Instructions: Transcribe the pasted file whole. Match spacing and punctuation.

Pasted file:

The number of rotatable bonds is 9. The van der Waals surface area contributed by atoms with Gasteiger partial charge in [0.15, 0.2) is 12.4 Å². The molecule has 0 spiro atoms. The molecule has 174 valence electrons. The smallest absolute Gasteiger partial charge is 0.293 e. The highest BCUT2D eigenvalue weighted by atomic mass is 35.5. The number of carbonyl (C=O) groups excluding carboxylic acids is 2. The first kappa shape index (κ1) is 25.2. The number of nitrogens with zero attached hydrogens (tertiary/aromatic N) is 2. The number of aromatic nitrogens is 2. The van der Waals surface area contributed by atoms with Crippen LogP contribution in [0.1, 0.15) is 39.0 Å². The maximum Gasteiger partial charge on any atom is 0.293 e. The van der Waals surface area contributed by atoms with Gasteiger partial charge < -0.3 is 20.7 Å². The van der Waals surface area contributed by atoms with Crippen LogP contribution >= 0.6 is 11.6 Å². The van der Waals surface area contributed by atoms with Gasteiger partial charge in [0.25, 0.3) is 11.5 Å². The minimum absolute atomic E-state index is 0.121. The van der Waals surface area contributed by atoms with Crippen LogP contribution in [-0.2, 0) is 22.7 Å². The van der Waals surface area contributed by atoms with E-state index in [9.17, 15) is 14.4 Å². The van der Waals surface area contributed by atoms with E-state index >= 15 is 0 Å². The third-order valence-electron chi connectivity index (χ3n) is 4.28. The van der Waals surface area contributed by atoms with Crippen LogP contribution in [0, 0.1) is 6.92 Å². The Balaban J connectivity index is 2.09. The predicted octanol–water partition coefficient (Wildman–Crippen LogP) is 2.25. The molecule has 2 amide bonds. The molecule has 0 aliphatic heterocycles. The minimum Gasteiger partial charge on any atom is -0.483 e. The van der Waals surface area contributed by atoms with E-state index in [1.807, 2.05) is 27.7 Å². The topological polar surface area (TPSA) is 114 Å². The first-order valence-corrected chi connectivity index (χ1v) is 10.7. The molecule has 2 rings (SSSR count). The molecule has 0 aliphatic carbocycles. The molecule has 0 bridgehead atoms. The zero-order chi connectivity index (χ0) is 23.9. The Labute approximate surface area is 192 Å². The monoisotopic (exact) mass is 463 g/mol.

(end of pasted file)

The number of rotatable bonds is 9. The van der Waals surface area contributed by atoms with Gasteiger partial charge in [0.15, 0.2) is 12.4 Å². The molecule has 0 spiro atoms. The molecule has 174 valence electrons. The smallest absolute Gasteiger partial charge is 0.293 e. The highest BCUT2D eigenvalue weighted by atomic mass is 35.5. The number of carbonyl (C=O) groups excluding carboxylic acids is 2. The first kappa shape index (κ1) is 25.2. The number of nitrogens with zero attached hydrogens (tertiary/aromatic N) is 2. The number of aromatic nitrogens is 2. The van der Waals surface area contributed by atoms with Crippen LogP contribution in [0.1, 0.15) is 39.0 Å². The maximum Gasteiger partial charge on any atom is 0.293 e. The van der Waals surface area contributed by atoms with Gasteiger partial charge < -0.3 is 20.7 Å². The van der Waals surface area contributed by atoms with Crippen LogP contribution >= 0.6 is 11.6 Å². The van der Waals surface area contributed by atoms with Gasteiger partial charge in [0.25, 0.3) is 11.5 Å². The minimum absolute atomic E-state index is 0.121. The van der Waals surface area contributed by atoms with Crippen LogP contribution in [-0.2, 0) is 22.7 Å². The van der Waals surface area contributed by atoms with E-state index in [9.17, 15) is 14.4 Å². The van der Waals surface area contributed by atoms with E-state index >= 15 is 0 Å². The third-order valence-electron chi connectivity index (χ3n) is 4.28. The van der Waals surface area contributed by atoms with Crippen LogP contribution in [0, 0.1) is 6.92 Å². The Balaban J connectivity index is 2.09. The predicted octanol–water partition coefficient (Wildman–Crippen LogP) is 2.25. The molecule has 2 amide bonds. The molecule has 0 aliphatic heterocycles. The minimum Gasteiger partial charge on any atom is -0.483 e. The van der Waals surface area contributed by atoms with E-state index in [1.807, 2.05) is 27.7 Å². The topological polar surface area (TPSA) is 114 Å². The first-order valence-corrected chi connectivity index (χ1v) is 10.7. The molecule has 2 rings (SSSR count). The molecule has 0 aliphatic carbocycles. The molecule has 0 bridgehead atoms. The zero-order chi connectivity index (χ0) is 23.9. The Labute approximate surface area is 192 Å². The monoisotopic (exact) mass is 463 g/mol.